Rock n Roll Rebel

So I'm reading Steven Tyler's rock n roll memoir, Does the Noise in My Head Bother You?  For those not in the know, Steven Tyler is the front man to Aerosmith.  Yeah, go figure, a lil rocker like me interested in a rock n roll memoir.  I'm about 3/4 of the way through the book, I devour books, and it is definitely not for the faint of heart.  It is creatively written, bounces over the place, and yes, talks about the drugs and alcohol exploits of the band and himself.  Not that I'm crazy about that, but I can relate on many levels.  Whether you have millions of dollars or not, addiction knows no boundaries.

But as I reflected today on this, I began to realize a few things, and yes, I just had to blog about them!  I've had several people say I need to write a book.  I did want to at one time, talking all about my addiction, the exploits, the struggles, the good, the bad, and the ugly.  Kinda like this book.  But I've changed.  Amazingly, the change came in a conversation with my Dad and Mom as I was talking about the testimony I give at Celebrate Recovery.  It'd been changing, I began to talk more about recovery, how I got there, what I do to stay sober, instead of the past.  They said something to the effect of it's time to put the past in the past and move forward (paraphrasing obviously, but you get the gist).  When I speak to the newcomers now each week and give a mini testimony I say something like this:

My name is Paul and I'm a grateful believer in Jesus Christ and I'm in recovery from drugs and alcohol and codependency.  I grew up in a small town called Fort Worth Texas with two wonderful parents and a brother.  They stressed two things, God and education, both which I had a passion for.  In high school I learned about something called alcohol.  When I graduated college I moved to Illinois and my addiction took off.  The party scene, drinking my problems away for the night, then drugs.  My soberiety date is May 26th, 2002. And then I go into recovery.

Short and sweet.  And I say what I want to say.  The rest of my speech is about recovery, my journey, meeting Ginger, etc.  I like it this way.  Because here is a fact I learned.  All addicts have stories.  Most are similar and when they get to newcomers 101 they don't want to hear my stories, they want to hear how to get into recovery.  I mean how do you stay clean and sober.  I know how to be an addict, they say, how do you be a recovering addict?  Sure, I have some that come up and say, have you experienced this or that, and I'll happily tell them.  But the past isn't as important as how I am moving forward.  And honestly, writing a book that rehashed all the bad memories (like this book) would only, in my opinion, open up old wounds.  Yes, I've explored some of my past in this blog, to help others.  But my focus has changed.  Doesn't mean I won't explore my past, but it won't be center stage.  Recovery and God should be.  Just my two cents.  When I do talk about it, I want to make sure I have a purpose, a hope, a light, or should I say pointing to THE LIGHT.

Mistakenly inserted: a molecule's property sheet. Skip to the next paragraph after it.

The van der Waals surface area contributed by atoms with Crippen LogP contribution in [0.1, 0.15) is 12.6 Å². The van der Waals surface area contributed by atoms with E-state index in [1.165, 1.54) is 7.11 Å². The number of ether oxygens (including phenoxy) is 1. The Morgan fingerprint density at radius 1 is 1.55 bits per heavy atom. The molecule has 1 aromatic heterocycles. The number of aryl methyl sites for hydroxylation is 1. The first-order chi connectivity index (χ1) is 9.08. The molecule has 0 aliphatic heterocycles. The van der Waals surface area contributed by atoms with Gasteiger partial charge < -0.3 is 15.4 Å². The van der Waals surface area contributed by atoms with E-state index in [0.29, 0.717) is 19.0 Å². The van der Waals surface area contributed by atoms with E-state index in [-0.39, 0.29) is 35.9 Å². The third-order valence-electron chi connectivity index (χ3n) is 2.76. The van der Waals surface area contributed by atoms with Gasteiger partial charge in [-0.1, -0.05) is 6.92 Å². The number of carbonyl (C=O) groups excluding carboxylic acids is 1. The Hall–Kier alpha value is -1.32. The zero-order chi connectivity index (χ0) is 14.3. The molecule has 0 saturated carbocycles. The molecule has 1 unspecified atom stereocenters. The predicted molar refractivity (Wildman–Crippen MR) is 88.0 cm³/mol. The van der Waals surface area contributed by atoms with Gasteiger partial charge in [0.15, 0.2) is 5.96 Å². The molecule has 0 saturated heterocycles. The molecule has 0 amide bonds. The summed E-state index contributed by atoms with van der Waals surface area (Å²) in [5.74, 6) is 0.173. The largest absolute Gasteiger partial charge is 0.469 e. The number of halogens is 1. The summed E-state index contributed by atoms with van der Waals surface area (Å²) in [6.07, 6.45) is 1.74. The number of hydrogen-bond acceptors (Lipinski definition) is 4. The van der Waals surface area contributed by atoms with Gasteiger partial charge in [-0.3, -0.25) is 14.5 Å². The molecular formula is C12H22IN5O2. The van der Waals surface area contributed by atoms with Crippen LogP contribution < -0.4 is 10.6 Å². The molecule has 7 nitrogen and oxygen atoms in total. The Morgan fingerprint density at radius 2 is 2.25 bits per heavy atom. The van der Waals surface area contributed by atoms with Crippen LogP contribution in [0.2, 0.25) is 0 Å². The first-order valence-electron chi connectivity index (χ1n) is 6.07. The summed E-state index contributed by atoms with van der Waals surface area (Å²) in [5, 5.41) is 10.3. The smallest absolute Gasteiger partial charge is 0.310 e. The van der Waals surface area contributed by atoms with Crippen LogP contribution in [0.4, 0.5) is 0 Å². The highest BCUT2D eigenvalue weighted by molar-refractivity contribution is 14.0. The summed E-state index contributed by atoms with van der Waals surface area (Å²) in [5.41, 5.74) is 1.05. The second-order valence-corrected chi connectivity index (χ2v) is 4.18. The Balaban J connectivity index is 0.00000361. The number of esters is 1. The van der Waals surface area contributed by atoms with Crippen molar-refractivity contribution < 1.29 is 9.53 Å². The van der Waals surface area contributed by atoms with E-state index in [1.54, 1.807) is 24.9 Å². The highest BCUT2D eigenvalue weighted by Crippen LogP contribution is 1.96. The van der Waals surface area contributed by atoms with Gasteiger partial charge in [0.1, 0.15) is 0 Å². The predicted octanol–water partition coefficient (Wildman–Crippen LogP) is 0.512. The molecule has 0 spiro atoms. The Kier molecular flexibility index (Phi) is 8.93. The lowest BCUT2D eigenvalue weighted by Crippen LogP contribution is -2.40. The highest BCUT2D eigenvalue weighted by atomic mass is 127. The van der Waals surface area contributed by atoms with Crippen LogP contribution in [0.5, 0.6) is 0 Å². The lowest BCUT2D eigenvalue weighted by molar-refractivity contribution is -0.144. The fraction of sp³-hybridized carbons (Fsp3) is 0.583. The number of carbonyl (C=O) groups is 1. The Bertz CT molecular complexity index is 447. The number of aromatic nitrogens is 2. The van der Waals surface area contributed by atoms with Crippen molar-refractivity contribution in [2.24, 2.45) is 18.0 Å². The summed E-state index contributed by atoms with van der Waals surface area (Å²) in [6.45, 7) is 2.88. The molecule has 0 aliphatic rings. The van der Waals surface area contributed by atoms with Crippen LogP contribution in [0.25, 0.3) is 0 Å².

And I got to thinking about my Dad today.  My Dad is my hero.  I picture him younger in jeans and a white T-shirt, leather jacket, a rocking rebel.  Wonder why I love to wear jeans and a white T-shirt!  I can imagine how my Mom swooned over him as Ginger swoons over me.  Let me get this out, Ginger hates my rock music.  She's a pop girl, my lil dancer.  But when I pick up that air guitar and dance in the living room, she can't stop laughing and those eyes...Can I see my Dad doing that?  I'll let that be my Mom and Dad's lil secret!  Now, my Dad is my spiritual mentor, and, well, my Dad.  God speaks to him, through him, and he loves me unconditionally.  And he is still my hero.  It was due, in part, to God's wisdom through him that I am where I am today.  And my marriage is modeled after my Mom and Dad's.  I always wanted a girl who looked at me the way Mom looks at Dad.  Well, I got it.  But I digress, there is a bit of a mystery with my Dad.  I know enough, and through his past he's given me wisdom.  I like it that way.  And I try to lead as he leads.     Dad has taught me about God and in that aspects of recovery I never knew.  I have others who've taught me recovery, from drugs and alcohol, and even codependency (enter Mom and Dad on this one too!). 

Quite a bit of reflection I might add.  When I get into the "blog zone", the words just seem to flow.  As my soberiety birthday comes closer later this month, I've had a chance to reflect just how far God has brought me.  May 26th, 2002, my life began.  It has been a journey of ups and downs, of struggles and victories.  I've had moments of tears and unbelievable joy.  I've seen God do things that could only have come from Him and only He could get the glory.  More importantly Mom's prayer was answered.  She asked God to do whatever it took just please don't take me.  I still get choked up writing this.  But you know what, He answered.  He did what it took and now Mom calls me her walking miracle, and because of the mercy of God, I am....

A very grateful Baa....


  1. Baaaaa..... Happy early anniversary!

  2. Yup that was me. Jeans slung low with no belt. White tea shirt with a pack of Winstons roled up in the sleave. Hair long and slicked back in a duck-tail. Black leather boots. Running in the wrong crowd. But not so much rock & roll. That came more in my twenties. But always the rebel.


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